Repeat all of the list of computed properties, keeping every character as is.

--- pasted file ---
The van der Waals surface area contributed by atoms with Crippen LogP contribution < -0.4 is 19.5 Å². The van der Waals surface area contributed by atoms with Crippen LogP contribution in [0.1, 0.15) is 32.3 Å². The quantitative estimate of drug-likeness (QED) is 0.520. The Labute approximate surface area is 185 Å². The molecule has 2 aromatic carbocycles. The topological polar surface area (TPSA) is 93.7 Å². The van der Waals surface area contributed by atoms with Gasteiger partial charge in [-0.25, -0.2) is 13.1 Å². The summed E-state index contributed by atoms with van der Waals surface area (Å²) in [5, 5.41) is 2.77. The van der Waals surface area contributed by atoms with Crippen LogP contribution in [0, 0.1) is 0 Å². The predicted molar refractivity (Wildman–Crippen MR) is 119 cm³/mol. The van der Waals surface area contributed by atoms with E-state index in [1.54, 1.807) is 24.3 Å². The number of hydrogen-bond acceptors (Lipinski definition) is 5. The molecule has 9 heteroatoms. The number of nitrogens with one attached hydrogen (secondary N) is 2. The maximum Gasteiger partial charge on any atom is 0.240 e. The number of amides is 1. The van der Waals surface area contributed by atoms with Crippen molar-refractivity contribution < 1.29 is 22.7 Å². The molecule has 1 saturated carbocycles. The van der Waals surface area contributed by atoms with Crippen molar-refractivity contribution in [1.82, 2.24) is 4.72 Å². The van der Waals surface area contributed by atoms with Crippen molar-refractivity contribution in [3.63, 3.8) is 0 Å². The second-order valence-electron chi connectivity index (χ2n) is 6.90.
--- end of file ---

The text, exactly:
The van der Waals surface area contributed by atoms with Crippen LogP contribution < -0.4 is 19.5 Å². The van der Waals surface area contributed by atoms with Crippen LogP contribution in [0.1, 0.15) is 32.3 Å². The quantitative estimate of drug-likeness (QED) is 0.520. The Labute approximate surface area is 185 Å². The molecule has 2 aromatic carbocycles. The topological polar surface area (TPSA) is 93.7 Å². The van der Waals surface area contributed by atoms with Gasteiger partial charge in [-0.25, -0.2) is 13.1 Å². The summed E-state index contributed by atoms with van der Waals surface area (Å²) in [5, 5.41) is 2.77. The van der Waals surface area contributed by atoms with Crippen LogP contribution in [0, 0.1) is 0 Å². The predicted molar refractivity (Wildman–Crippen MR) is 119 cm³/mol. The van der Waals surface area contributed by atoms with E-state index in [1.54, 1.807) is 24.3 Å². The number of hydrogen-bond acceptors (Lipinski definition) is 5. The molecule has 9 heteroatoms. The number of nitrogens with one attached hydrogen (secondary N) is 2. The maximum Gasteiger partial charge on any atom is 0.240 e. The number of amides is 1. The van der Waals surface area contributed by atoms with Crippen molar-refractivity contribution < 1.29 is 22.7 Å². The molecule has 1 saturated carbocycles. The van der Waals surface area contributed by atoms with Crippen molar-refractivity contribution in [1.82, 2.24) is 4.72 Å². The van der Waals surface area contributed by atoms with Crippen molar-refractivity contribution in [3.63, 3.8) is 0 Å². The second-order valence-electron chi connectivity index (χ2n) is 6.90.